ATFonline-register.jpg

It appears you will also need to register with www.pay.gov to make the payment.
While a Gun Trust can only use the Form 1 at this time, Class 3 SOT FFLs can submit forms to transfer firearms to Gun Trusts but not individuals.

A Gun Trust is a term used to describe a revocable or irrevocable trust that has been customized to deal with the unique issues of firearms ownership, transfer, and possession. Many so-called Gun Trusts have significant problems and are little more than regular legal documents that do not deal with all of the issues involved with the purchase, transfer, and possession of firearms including those regulated by the NFA. To be sure you are getting a Gun Trust and not a regular trust you should contact a Gun Trust Lawyer®. If you have a trust that you would like reviewed for the federal issues, we will review them free of charge and let you know if we find significant issues that could cause problems and create criminal liability if the terms of the trust are followed.

Remember that just because the ATF approves a transfer to a trust, it does not make your trust valid or appropriate to use.

aac-pistol-660x241.jpgThis past Friday, thefirearmsblog.com released an article detailing Advanced Armament Corp.’s (AAC) new collaboration with Remington. The article announces the collaboration as “Advanced Armament Corp.’s first branded pistol,” disregarding AAC’s long time partnership with Nighthawk Custom.

Nonetheless, Advanced Armament has teamed up with Remington to offer the first-ever pistol/suppressor combo package with a retail price of $2,261.

The accuracy and reliability of the 1911 have been enhanced by the features this product exhibits. End consumers will be happy to know that this silencer and pistol combination is equipped with a Pelican case with custom cut foam, a Tirant45 silencer and (2) two magazines. The product also features high sites, a black threaded barrel, custom Grey VZ “Grenade” AAC logo grips, the Skull Xguns logo on the right side of the slide and “Advanced Armament Corp” on the left side.

This package is an AcuSport exclusive, and is only available to FFL Class III dealers who purchase through AcuSport. Since the silencer is a Title II item, if you purchase this new combo, keep in mind you will have to submit a Form 4 to ATF.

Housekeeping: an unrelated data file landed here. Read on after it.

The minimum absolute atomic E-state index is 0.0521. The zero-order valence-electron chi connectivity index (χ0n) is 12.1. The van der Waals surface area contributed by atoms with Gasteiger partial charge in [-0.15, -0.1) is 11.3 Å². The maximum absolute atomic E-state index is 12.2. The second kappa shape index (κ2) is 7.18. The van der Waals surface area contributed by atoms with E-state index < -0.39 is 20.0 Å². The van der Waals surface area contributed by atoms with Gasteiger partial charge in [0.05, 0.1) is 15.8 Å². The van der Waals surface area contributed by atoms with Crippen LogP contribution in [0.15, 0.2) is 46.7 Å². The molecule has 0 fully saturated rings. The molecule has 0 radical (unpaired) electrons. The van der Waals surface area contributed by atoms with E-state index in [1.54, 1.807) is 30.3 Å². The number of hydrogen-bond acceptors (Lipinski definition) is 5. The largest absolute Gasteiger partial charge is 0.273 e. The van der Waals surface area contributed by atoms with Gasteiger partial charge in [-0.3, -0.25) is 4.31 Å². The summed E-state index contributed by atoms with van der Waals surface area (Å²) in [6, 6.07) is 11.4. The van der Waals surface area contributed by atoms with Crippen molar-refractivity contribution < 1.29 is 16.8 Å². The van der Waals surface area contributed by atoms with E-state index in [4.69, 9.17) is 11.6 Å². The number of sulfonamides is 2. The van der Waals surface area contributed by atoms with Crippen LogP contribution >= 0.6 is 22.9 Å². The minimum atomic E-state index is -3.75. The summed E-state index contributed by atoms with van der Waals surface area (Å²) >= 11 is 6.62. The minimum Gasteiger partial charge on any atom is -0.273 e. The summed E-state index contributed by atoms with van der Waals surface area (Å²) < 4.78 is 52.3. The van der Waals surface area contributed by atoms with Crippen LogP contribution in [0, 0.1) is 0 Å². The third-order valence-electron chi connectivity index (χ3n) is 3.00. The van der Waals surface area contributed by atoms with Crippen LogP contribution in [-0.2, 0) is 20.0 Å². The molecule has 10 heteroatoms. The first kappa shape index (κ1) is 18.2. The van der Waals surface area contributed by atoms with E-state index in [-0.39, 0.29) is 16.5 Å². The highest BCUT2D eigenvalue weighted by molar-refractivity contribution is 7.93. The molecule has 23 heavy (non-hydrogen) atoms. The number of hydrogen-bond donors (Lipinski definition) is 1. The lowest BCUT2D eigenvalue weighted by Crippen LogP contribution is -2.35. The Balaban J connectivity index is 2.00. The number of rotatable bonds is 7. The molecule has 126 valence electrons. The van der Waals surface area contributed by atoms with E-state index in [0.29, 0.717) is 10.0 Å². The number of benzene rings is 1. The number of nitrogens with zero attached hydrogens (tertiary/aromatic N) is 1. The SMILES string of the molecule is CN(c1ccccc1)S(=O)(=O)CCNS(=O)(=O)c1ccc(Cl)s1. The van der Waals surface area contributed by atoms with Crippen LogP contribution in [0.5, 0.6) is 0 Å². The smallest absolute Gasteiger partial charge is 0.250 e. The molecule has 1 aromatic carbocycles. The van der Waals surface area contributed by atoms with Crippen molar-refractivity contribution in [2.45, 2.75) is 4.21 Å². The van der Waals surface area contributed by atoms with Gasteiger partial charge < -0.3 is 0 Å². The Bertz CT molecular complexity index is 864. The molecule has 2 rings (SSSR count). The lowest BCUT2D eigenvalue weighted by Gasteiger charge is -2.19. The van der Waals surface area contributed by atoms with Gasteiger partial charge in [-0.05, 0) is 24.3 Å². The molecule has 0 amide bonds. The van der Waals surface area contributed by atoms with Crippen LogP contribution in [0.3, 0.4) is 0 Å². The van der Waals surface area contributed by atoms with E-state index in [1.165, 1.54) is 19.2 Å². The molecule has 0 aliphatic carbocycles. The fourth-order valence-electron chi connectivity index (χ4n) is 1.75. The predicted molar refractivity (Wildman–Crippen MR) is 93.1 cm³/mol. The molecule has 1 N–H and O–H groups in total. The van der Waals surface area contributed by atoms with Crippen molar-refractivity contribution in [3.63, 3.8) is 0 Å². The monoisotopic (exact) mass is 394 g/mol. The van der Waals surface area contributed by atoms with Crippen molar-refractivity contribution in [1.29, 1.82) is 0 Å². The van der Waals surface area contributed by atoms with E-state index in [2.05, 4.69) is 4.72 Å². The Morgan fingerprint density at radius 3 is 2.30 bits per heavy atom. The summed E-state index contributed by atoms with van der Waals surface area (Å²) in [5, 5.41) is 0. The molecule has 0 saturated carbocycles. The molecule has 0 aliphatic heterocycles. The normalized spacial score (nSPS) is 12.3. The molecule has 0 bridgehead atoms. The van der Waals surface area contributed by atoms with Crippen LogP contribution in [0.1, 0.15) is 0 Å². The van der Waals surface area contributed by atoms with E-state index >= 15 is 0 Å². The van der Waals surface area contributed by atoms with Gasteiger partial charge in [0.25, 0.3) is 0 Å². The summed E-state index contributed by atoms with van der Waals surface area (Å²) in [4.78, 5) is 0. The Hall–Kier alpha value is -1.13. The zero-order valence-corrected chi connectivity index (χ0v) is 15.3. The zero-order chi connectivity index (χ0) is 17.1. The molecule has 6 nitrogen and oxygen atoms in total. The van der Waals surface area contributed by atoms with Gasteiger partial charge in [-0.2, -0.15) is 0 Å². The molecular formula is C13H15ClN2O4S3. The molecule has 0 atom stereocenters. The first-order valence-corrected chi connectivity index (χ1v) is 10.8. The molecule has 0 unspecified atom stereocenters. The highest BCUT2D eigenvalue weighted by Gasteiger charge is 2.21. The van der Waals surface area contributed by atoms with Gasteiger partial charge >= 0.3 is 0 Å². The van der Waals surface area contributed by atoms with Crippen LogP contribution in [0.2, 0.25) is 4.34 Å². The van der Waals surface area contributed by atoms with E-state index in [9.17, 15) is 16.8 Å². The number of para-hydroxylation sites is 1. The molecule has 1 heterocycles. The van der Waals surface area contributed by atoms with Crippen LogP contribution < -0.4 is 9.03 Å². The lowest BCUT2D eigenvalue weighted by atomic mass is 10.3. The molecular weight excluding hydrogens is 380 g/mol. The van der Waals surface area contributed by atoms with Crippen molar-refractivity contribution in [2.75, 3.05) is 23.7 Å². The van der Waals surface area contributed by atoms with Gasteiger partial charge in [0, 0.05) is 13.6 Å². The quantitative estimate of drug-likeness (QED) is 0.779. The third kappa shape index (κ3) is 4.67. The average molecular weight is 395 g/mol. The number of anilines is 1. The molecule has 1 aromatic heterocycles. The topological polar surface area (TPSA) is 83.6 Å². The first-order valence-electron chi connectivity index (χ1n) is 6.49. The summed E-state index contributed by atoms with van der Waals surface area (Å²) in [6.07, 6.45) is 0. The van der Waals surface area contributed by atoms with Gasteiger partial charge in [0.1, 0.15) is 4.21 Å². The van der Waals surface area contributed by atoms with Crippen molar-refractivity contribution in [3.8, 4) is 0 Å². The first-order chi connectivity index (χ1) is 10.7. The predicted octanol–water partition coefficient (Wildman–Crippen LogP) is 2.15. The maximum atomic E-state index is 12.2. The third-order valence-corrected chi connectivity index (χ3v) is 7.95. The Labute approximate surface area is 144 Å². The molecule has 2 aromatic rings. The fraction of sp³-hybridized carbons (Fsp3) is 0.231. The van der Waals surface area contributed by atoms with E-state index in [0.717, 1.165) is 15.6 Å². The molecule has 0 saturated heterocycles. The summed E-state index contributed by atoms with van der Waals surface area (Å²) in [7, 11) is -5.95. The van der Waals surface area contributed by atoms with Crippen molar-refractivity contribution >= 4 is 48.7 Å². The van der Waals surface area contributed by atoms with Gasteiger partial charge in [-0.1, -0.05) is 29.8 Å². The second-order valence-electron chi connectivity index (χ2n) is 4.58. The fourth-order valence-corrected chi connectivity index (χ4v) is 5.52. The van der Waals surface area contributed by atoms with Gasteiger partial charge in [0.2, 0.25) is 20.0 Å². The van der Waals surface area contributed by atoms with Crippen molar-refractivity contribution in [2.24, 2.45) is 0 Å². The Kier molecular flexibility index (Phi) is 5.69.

The BATFE released a 60 day notice notice to make changes to the ATF Form 5320.1. This form is used to make or asemble a Title II Firearm under the National Firearms Act.

The changes would allow applicatnts to pay the transfer ta by credit card or debit card, and combine information currently captured on another form.

Here is a copy of what was published in the Federal Register Today under Notices
The Department of Justice (DOJ), Bureau of Alcohol, Tobacco, Firearms and Explosives (ATF), will submit the following information collection request to the Office of Management and Budget (OMB) for review and approval in accordance with the Paperwork Reduction Act of 1995. The proposed information collection is published to obtain comments from the public and affected agencies. Comments are encouraged and will be accepted for ”sixty days” until September 20, 2013. This process is conducted in accordance with 5 CFR 1320.10.

If you have comments especially on the estimated public burden or associated response time, suggestions, or need a copy of the proposed information collection instrument with instructions or additional information, please contact Gary Schaible, National Firearms Act Branch at Gary.Schaible@atf.gov.

Written comments and suggestions from the public and affected agencies concerning the proposed collection of information are encouraged. Your comments should address one or more of the following four points:

–Evaluate whether the proposed collection of information is necessary for the proper performance of the functions of the agency, including whether the information will have practical utility;

–Evaluate the accuracy of the agency’s estimate of the burden of the proposed collection of information, including the validity of the methodology and assumptions used;

–Enhance the quality, utility, and clarity of the information to be collected; and
–Minimize the burden of the collection of information on those who are to respond, including through the use of appropriate automated, electronic, mechanical, or other technological collection techniques or other forms of information technology, e.g., permitting electronic submission of responses.